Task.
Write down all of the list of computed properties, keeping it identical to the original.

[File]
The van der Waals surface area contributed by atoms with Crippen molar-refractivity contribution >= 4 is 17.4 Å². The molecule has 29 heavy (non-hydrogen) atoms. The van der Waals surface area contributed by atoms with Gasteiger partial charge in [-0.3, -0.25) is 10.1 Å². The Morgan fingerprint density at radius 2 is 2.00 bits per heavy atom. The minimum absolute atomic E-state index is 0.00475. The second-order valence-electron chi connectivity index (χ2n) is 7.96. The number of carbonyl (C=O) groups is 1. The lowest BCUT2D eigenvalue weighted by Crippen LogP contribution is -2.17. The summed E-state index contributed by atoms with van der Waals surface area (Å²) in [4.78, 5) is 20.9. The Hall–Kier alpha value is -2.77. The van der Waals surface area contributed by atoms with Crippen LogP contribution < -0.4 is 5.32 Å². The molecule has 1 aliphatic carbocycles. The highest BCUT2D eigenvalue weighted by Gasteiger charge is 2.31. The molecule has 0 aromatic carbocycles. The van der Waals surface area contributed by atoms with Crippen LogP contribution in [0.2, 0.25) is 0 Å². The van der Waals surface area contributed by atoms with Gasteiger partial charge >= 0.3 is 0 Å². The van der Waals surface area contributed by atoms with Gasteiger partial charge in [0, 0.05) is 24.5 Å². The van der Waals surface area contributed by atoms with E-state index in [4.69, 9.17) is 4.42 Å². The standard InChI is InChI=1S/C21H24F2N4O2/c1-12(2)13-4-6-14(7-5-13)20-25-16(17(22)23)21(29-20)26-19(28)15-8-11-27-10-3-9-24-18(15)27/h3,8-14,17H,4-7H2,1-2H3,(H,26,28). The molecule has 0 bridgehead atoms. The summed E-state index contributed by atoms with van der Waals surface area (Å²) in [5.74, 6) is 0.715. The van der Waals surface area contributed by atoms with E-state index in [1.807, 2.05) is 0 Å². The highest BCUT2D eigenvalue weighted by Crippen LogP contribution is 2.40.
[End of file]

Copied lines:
The van der Waals surface area contributed by atoms with Crippen molar-refractivity contribution >= 4 is 17.4 Å². The molecule has 29 heavy (non-hydrogen) atoms. The van der Waals surface area contributed by atoms with Gasteiger partial charge in [-0.3, -0.25) is 10.1 Å². The Morgan fingerprint density at radius 2 is 2.00 bits per heavy atom. The minimum absolute atomic E-state index is 0.00475. The second-order valence-electron chi connectivity index (χ2n) is 7.96. The number of carbonyl (C=O) groups is 1. The lowest BCUT2D eigenvalue weighted by Crippen LogP contribution is -2.17. The summed E-state index contributed by atoms with van der Waals surface area (Å²) in [4.78, 5) is 20.9. The Hall–Kier alpha value is -2.77. The van der Waals surface area contributed by atoms with Crippen LogP contribution < -0.4 is 5.32 Å². The molecule has 1 aliphatic carbocycles. The highest BCUT2D eigenvalue weighted by Gasteiger charge is 2.31. The molecule has 0 aromatic carbocycles. The van der Waals surface area contributed by atoms with Crippen LogP contribution in [0.2, 0.25) is 0 Å². The van der Waals surface area contributed by atoms with Gasteiger partial charge >= 0.3 is 0 Å². The van der Waals surface area contributed by atoms with Gasteiger partial charge in [0, 0.05) is 24.5 Å². The van der Waals surface area contributed by atoms with E-state index in [4.69, 9.17) is 4.42 Å². The standard InChI is InChI=1S/C21H24F2N4O2/c1-12(2)13-4-6-14(7-5-13)20-25-16(17(22)23)21(29-20)26-19(28)15-8-11-27-10-3-9-24-18(15)27/h3,8-14,17H,4-7H2,1-2H3,(H,26,28). The molecule has 0 bridgehead atoms. The summed E-state index contributed by atoms with van der Waals surface area (Å²) in [5.74, 6) is 0.715. The van der Waals surface area contributed by atoms with E-state index in [1.807, 2.05) is 0 Å². The highest BCUT2D eigenvalue weighted by Crippen LogP contribution is 2.40.